For the second year in a row, Vermont legislators have been working towards passing a bill that would legalize the recreational use of marijuana in Vermont. Unfortunately it’s looking like this year may not be the year for the state as the measures missed a critical deadline on Friday to have the bill pushed through to the Senate.
The New Bills Versus the Old Bill
The bill was an adjusted, simplified version of the measure put forward last year that was largely based on Colorado marijuana law. Initially, people over the age of 21 could possess up to 2 ounces of marijuana but the bill was adjusted to make the maximum 1 ounce per person. Currently, possession of small amounts of marijuana is decriminalized and leads to a civil fine. The bill to legalize marijuana did not contain specifics regarding taxes and regulations. Another measure that would have created the regulations for taxing a legalized marijuana industry was also unable to move forward.
Still a Chance to Move Forward
One obstacle to the bill is that Gov. Phil Scott wants to make sure that there’s a trustworthy way to evaluate driver impairment in order to ensure public safety before he supports any bill that would legalize recreational marijuana. Another issue is that many in the House were not entirely clear about the details of the bill. In this sense, the bill still has a chance to pick up support. House Majority Leader Jill Krowinski said, “People are still looking for more information.” She said that just because the bill did not meet the deadline that doesn’t mean it is dead.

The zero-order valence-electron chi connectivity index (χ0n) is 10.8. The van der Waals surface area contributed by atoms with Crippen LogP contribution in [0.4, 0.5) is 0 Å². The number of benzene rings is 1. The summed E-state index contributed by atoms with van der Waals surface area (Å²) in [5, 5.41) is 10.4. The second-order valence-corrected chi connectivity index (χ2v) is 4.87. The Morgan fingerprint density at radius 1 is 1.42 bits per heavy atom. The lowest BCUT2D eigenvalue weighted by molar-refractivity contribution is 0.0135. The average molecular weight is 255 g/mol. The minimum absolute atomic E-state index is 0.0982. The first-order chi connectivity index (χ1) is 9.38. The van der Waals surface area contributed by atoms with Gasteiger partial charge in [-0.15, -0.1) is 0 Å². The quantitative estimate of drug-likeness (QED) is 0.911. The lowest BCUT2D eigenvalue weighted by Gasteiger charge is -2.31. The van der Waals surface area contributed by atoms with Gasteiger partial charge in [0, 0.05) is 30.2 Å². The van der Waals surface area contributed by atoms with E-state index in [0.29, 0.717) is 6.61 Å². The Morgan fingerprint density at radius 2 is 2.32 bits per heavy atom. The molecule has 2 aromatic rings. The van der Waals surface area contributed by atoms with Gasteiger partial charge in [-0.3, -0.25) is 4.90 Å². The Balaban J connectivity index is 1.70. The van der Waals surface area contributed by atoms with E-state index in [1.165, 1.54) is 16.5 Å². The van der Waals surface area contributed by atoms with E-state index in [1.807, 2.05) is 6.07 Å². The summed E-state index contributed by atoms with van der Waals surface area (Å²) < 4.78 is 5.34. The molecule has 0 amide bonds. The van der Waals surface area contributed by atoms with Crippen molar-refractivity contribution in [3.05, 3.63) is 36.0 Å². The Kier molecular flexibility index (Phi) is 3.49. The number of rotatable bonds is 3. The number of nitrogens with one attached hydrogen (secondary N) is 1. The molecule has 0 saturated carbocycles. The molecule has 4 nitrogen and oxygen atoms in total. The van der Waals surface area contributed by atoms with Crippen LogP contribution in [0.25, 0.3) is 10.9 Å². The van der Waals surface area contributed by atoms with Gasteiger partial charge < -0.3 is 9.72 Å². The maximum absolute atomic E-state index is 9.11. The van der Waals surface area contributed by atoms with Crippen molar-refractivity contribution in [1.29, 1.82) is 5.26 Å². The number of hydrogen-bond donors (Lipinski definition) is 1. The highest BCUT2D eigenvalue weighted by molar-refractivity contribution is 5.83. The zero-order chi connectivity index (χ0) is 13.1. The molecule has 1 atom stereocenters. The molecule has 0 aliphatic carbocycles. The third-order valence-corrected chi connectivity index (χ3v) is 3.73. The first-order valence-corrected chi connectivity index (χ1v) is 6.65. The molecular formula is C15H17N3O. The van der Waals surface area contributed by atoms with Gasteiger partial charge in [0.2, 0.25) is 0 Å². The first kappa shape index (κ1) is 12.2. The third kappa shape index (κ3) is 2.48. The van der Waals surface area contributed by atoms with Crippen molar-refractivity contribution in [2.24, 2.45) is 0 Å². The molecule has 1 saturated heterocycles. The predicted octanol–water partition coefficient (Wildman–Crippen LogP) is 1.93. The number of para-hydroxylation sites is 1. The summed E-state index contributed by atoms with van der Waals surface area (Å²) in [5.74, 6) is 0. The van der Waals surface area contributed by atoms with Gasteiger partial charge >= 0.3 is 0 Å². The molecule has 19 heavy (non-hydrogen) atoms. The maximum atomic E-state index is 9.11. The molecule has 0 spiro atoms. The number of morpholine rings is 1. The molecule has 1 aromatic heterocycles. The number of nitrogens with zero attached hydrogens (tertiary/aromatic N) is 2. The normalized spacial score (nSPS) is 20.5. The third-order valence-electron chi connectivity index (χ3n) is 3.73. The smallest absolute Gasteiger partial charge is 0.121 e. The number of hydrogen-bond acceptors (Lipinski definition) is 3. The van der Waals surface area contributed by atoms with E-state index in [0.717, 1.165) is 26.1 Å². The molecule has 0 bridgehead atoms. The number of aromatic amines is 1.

Democratic Rep. Sam Young is the lead sponsor of the bill that would regulate and tax marijuana. He echoed Krowinski’s sentiments, saying that missing Friday’s deadline does not necessarily mean the bill is dead. It could still be revived if it gathers support. Sen. Dick Sears, chair of the Senate Judiciary Committee, said that he would back the bill if the House moves it forward. “The majority of my committee, which hasn’t changed since last year, would prefer a regulated system. In the course of a legislative session, there’s always compromise that occurs. We believe that having at least a vote in the House, a positive vote in the House, would be a good step forward,” Sears said.
The State of Legalization in the U.S.
The legalization of recreational marijuana gained a lot of momentum in the last few months, with 4 more states legalizing it last November. California, Nevada, Massachusetts and Maine all joined Colorado, Alaska, Oregon and Washington in ending prohibition. Now, other states in the area are considering legalizing marijuana through legislature as opposed to waiting to take a public vote. New Jersey and Rhode Island is particular have been in discussions throughout 2017. Should Vermont manage to step the marijuana bills forward, they would be in good company. 20 percent of the country has now legalized recreational marijuana and, according to the most recent Gallup poll, 60 percent of Americans are in favor of legalization.
We will have to wait and see if the bill can still be revived and if Vermont can move forward with ending prohibition.